Malicious use of civil process has to do with the wrongful initiation of such process, while abuse of civil process is concerned with the perversion of a process after it is issued. Publix Drug Co. v. Breyer, supra, at 415. The basis for an action for malicious prosecution is want of probable cause and malice. Hugee v. Pennsylvania R. Co., 376 Pa. 286, 101 A.2d 740 at 742 (1954). Malicious use of civil process has to do with the wrongful initiation of such process while abuse of civil process is concerned with the perversion of process after it is issued. Dumont Television And Radio Corp. v. Franklin Electric Co., 397 Pa. 274, 154 A.2d 585 at 587 (1959).
Thus it appears that under Pennsylvania law malicious abuse of process is concerned with the issue of process where there is probable cause and a later perversion of that process to accomplish another purpose. Malicious use of process is concerned with the issuance of process when there is no probable cause regardless of the intent for which it is issued.
We are concerned here with the malicious use of process. The complaint charges in paragraph 28: "Neither of the plaintiffs had at any time acted in a disorderly manner nor had they assaulted any police officer," and in paragraph 29: "The charges were placed against plaintiffs only after the assaults on them and Ernest Edwards by defendants, and were placed only to protect the officers against charges of brutality." Thus the plaintiffs contend that prosecution was initiated without probable cause which makes this an action for malicious use of process.
As such, the applicable statute of limitations is one year. Sachs v. Levy, 216 F. Supp. 44-46 (E.D. Pa. 1963); and see Funk v. Cable, 251 F. Supp. 598 (M.D. Pa. 1966).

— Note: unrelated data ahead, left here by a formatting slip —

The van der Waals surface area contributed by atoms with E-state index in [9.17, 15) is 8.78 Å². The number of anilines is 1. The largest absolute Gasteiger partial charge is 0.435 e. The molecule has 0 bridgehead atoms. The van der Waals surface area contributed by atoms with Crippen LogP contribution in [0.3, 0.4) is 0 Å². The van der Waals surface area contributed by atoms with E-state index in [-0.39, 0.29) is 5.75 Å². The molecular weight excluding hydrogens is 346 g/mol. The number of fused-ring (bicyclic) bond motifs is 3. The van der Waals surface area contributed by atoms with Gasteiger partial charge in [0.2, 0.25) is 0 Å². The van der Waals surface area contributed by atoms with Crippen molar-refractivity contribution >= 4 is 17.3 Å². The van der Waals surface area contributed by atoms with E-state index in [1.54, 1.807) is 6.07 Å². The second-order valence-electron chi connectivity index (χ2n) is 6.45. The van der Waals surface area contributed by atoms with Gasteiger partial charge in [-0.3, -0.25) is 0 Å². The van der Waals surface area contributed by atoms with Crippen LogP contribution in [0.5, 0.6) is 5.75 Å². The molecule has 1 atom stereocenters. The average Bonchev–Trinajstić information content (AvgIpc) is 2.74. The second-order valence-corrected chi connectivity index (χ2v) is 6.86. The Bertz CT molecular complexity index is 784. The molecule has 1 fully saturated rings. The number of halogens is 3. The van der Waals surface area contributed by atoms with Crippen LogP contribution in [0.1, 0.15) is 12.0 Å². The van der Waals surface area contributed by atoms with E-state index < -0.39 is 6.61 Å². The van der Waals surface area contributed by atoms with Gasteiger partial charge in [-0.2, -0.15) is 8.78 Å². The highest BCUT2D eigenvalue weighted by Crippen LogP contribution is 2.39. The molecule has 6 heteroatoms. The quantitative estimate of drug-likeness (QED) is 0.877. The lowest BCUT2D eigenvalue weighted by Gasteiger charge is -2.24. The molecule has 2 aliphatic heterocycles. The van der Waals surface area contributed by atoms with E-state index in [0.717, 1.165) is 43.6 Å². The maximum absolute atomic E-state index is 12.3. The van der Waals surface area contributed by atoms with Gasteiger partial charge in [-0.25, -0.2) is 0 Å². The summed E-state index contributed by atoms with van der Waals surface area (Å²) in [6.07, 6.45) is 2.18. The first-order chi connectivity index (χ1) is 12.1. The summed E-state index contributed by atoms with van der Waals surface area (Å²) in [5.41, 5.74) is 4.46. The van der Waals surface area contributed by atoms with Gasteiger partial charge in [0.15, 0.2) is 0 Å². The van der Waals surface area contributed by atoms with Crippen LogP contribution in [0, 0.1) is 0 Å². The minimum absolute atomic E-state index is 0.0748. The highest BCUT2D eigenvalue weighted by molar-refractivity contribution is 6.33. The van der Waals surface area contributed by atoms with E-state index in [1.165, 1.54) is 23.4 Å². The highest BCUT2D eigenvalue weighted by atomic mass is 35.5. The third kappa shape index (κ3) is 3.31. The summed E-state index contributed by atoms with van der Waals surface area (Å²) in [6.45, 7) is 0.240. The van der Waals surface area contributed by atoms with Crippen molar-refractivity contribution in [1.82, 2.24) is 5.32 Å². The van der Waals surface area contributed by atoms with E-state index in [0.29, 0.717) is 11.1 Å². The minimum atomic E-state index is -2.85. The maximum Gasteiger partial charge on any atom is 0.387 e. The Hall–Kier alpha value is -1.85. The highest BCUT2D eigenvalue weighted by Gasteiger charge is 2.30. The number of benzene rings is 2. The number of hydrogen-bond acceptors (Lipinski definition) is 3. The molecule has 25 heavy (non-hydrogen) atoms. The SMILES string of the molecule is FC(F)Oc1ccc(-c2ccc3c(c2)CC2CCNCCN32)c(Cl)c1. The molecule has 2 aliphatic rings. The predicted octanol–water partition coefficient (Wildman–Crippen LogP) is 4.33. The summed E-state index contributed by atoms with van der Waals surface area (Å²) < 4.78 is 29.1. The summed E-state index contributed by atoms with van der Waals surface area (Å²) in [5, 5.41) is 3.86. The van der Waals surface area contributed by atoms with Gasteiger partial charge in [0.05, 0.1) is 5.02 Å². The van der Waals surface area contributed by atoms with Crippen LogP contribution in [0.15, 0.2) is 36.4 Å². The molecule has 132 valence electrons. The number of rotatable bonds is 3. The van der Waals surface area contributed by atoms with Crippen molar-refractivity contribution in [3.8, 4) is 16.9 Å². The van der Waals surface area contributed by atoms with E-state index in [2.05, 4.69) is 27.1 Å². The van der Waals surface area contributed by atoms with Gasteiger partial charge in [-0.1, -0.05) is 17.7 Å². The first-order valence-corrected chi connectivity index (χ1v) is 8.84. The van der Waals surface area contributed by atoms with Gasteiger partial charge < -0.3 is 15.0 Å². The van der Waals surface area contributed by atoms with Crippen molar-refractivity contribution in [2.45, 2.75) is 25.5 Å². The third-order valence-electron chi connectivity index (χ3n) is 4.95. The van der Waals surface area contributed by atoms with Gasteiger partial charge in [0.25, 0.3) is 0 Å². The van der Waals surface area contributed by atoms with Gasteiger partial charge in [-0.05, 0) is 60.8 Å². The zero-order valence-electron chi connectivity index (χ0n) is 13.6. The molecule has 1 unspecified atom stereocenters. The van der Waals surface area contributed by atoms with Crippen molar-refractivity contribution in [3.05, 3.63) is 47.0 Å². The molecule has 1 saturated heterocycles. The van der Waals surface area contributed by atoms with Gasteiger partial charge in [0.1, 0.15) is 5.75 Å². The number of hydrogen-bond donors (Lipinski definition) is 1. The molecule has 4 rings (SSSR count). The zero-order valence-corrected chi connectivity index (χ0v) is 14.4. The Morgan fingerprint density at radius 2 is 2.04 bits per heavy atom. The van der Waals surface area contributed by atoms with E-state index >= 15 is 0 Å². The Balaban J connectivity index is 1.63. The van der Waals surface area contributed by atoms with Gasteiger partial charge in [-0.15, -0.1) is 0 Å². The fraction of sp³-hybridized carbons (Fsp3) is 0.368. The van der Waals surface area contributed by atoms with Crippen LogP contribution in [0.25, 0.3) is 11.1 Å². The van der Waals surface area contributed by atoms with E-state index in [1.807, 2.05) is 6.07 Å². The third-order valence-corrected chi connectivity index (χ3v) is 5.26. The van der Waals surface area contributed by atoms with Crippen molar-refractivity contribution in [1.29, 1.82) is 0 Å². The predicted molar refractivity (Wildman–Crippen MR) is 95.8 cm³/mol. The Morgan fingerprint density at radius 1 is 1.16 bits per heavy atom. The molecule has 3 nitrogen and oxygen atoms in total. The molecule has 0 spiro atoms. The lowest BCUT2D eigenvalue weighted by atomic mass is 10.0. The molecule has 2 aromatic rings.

A statute of limitations begins to run when the cause of action arises as determined by the occurrence of the final significant event necessary to make the claim suable. Mack Trucks, Inc. v. Bendix-Westinghouse Auto. A.B. Co., 372 F.2d 18 (3d Cir. 1966); Foley v. Pittsburgh-Des Moines Co., 363 Pa. 1, 68 A.2d 517 (1949). It is also well settled that in order to maintain an action for malicious prosecution the underlying action must be terminated in the plaintiff's favor. Mayer v. Walter, 64 Pa. 283 (1870). See also Altman v. Standard Refrigerator Co., 315 Pa. 465, 173 A. 411 (1934); Baird v. Aluminum Seal Co., 250 F.2d 595 (3d Cir. 1957). Thus, the statute of limitations for malicious use of process does not begin to run until the favorable termination of the underlying prosecution. The complaint in this action was filed on August 22, 1972. The charges against plaintiff Edwards were discharged on August 24, 1970. Thus, her claim is barred by the one year statute of limitations.
Plaintiff Hughes was tried on March 27, 1972, at which time a demurrer to the charges against her was sustained. Thus, plaintiff Hughes' complaint was filed within the one year statue of limitations.
Accordingly, to the extent the complaint states a claim for false imprisonment, the defendants' motion to dismiss will be granted and plaintiffs will be barred from proceeding with that claim. Plaintiff Edwards' claim for malicious use of process will be dismissed and she will be barred from proceeding with that claim. The defendants' motion to dismiss is denied with respect to defendant Hughes' claim for malicious use of process and both plaintiffs' claims for assault and battery.